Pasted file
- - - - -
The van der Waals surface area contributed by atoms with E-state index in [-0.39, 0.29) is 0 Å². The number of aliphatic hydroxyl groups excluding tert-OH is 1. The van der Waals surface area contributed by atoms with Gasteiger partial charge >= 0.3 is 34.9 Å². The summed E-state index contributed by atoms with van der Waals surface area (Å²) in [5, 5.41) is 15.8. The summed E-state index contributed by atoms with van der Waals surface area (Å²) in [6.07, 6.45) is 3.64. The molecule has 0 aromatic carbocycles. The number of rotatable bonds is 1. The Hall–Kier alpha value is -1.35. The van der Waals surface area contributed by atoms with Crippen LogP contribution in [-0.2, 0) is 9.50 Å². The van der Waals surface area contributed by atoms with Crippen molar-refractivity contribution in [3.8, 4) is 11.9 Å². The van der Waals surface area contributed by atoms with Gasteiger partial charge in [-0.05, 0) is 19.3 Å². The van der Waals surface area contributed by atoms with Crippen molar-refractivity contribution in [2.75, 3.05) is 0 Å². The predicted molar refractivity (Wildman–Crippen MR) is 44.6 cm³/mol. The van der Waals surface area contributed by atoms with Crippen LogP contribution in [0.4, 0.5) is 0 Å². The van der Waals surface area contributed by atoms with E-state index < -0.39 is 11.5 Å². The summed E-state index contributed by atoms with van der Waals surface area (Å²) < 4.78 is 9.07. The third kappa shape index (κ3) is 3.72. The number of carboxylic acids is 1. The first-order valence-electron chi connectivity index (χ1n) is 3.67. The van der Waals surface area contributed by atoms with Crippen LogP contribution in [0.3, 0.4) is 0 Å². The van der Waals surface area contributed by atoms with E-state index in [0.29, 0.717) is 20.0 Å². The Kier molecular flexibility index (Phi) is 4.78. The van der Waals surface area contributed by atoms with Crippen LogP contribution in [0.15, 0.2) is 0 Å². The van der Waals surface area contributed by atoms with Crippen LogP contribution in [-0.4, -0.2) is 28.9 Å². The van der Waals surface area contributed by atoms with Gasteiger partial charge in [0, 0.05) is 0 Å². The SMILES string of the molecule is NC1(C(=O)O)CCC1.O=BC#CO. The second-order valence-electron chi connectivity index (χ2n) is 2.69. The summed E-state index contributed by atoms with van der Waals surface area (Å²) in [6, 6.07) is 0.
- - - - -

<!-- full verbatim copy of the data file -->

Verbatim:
The van der Waals surface area contributed by atoms with E-state index in [-0.39, 0.29) is 0 Å². The number of aliphatic hydroxyl groups excluding tert-OH is 1. The van der Waals surface area contributed by atoms with Gasteiger partial charge >= 0.3 is 34.9 Å². The summed E-state index contributed by atoms with van der Waals surface area (Å²) in [5, 5.41) is 15.8. The summed E-state index contributed by atoms with van der Waals surface area (Å²) in [6.07, 6.45) is 3.64. The molecule has 0 aromatic carbocycles. The number of rotatable bonds is 1. The Hall–Kier alpha value is -1.35. The van der Waals surface area contributed by atoms with Crippen LogP contribution in [-0.2, 0) is 9.50 Å². The van der Waals surface area contributed by atoms with Crippen molar-refractivity contribution in [3.8, 4) is 11.9 Å². The van der Waals surface area contributed by atoms with Gasteiger partial charge in [-0.05, 0) is 19.3 Å². The van der Waals surface area contributed by atoms with Crippen molar-refractivity contribution in [2.75, 3.05) is 0 Å². The predicted molar refractivity (Wildman–Crippen MR) is 44.6 cm³/mol. The van der Waals surface area contributed by atoms with Crippen LogP contribution in [0.4, 0.5) is 0 Å². The van der Waals surface area contributed by atoms with E-state index < -0.39 is 11.5 Å². The summed E-state index contributed by atoms with van der Waals surface area (Å²) < 4.78 is 9.07. The third kappa shape index (κ3) is 3.72. The number of carboxylic acids is 1. The first-order valence-electron chi connectivity index (χ1n) is 3.67. The van der Waals surface area contributed by atoms with Crippen LogP contribution in [0.3, 0.4) is 0 Å². The van der Waals surface area contributed by atoms with E-state index in [0.29, 0.717) is 20.0 Å². The Kier molecular flexibility index (Phi) is 4.78. The van der Waals surface area contributed by atoms with Crippen LogP contribution in [0.15, 0.2) is 0 Å². The van der Waals surface area contributed by atoms with Crippen LogP contribution in [-0.4, -0.2) is 28.9 Å². The van der Waals surface area contributed by atoms with Gasteiger partial charge in [0, 0.05) is 0 Å². The SMILES string of the molecule is NC1(C(=O)O)CCC1.O=BC#CO. The second-order valence-electron chi connectivity index (χ2n) is 2.69. The summed E-state index contributed by atoms with van der Waals surface area (Å²) in [6, 6.07) is 0.